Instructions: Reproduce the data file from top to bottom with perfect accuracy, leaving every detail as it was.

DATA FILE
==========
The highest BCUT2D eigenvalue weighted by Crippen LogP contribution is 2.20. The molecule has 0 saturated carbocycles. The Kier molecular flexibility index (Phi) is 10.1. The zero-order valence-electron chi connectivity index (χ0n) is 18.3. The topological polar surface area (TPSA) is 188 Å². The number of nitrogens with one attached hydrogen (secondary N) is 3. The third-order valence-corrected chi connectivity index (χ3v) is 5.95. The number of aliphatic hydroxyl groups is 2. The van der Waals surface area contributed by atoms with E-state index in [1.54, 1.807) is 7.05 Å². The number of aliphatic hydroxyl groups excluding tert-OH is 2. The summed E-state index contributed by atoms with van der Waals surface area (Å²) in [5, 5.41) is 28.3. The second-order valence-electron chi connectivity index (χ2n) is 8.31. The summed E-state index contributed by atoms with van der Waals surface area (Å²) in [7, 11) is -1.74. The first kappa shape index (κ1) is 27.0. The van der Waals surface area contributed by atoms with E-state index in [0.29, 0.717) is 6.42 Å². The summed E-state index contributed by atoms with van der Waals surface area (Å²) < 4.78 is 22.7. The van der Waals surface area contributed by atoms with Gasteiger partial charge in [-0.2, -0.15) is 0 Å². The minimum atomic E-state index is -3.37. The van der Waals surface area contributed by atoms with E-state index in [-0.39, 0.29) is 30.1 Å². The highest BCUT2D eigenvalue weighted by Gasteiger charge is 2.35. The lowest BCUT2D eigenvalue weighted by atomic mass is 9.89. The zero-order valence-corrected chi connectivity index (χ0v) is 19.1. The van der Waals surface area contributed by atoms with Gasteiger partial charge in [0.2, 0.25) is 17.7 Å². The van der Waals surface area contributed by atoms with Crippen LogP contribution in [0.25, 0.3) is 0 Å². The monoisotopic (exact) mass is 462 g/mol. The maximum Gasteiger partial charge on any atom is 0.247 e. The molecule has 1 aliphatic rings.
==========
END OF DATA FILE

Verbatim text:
The highest BCUT2D eigenvalue weighted by Crippen LogP contribution is 2.20. The molecule has 0 saturated carbocycles. The Kier molecular flexibility index (Phi) is 10.1. The zero-order valence-electron chi connectivity index (χ0n) is 18.3. The topological polar surface area (TPSA) is 188 Å². The number of nitrogens with one attached hydrogen (secondary N) is 3. The third-order valence-corrected chi connectivity index (χ3v) is 5.95. The number of aliphatic hydroxyl groups is 2. The van der Waals surface area contributed by atoms with E-state index in [1.54, 1.807) is 7.05 Å². The number of aliphatic hydroxyl groups excluding tert-OH is 2. The summed E-state index contributed by atoms with van der Waals surface area (Å²) in [5, 5.41) is 28.3. The second-order valence-electron chi connectivity index (χ2n) is 8.31. The summed E-state index contributed by atoms with van der Waals surface area (Å²) in [7, 11) is -1.74. The first kappa shape index (κ1) is 27.0. The van der Waals surface area contributed by atoms with E-state index in [0.29, 0.717) is 6.42 Å². The summed E-state index contributed by atoms with van der Waals surface area (Å²) < 4.78 is 22.7. The van der Waals surface area contributed by atoms with Gasteiger partial charge in [-0.2, -0.15) is 0 Å². The minimum atomic E-state index is -3.37. The van der Waals surface area contributed by atoms with E-state index in [-0.39, 0.29) is 30.1 Å². The highest BCUT2D eigenvalue weighted by Gasteiger charge is 2.35. The lowest BCUT2D eigenvalue weighted by atomic mass is 9.89. The zero-order valence-corrected chi connectivity index (χ0v) is 19.1. The van der Waals surface area contributed by atoms with Gasteiger partial charge in [0.2, 0.25) is 17.7 Å². The van der Waals surface area contributed by atoms with Crippen LogP contribution in [0.25, 0.3) is 0 Å². The monoisotopic (exact) mass is 462 g/mol. The maximum Gasteiger partial charge on any atom is 0.247 e. The molecule has 1 aliphatic rings.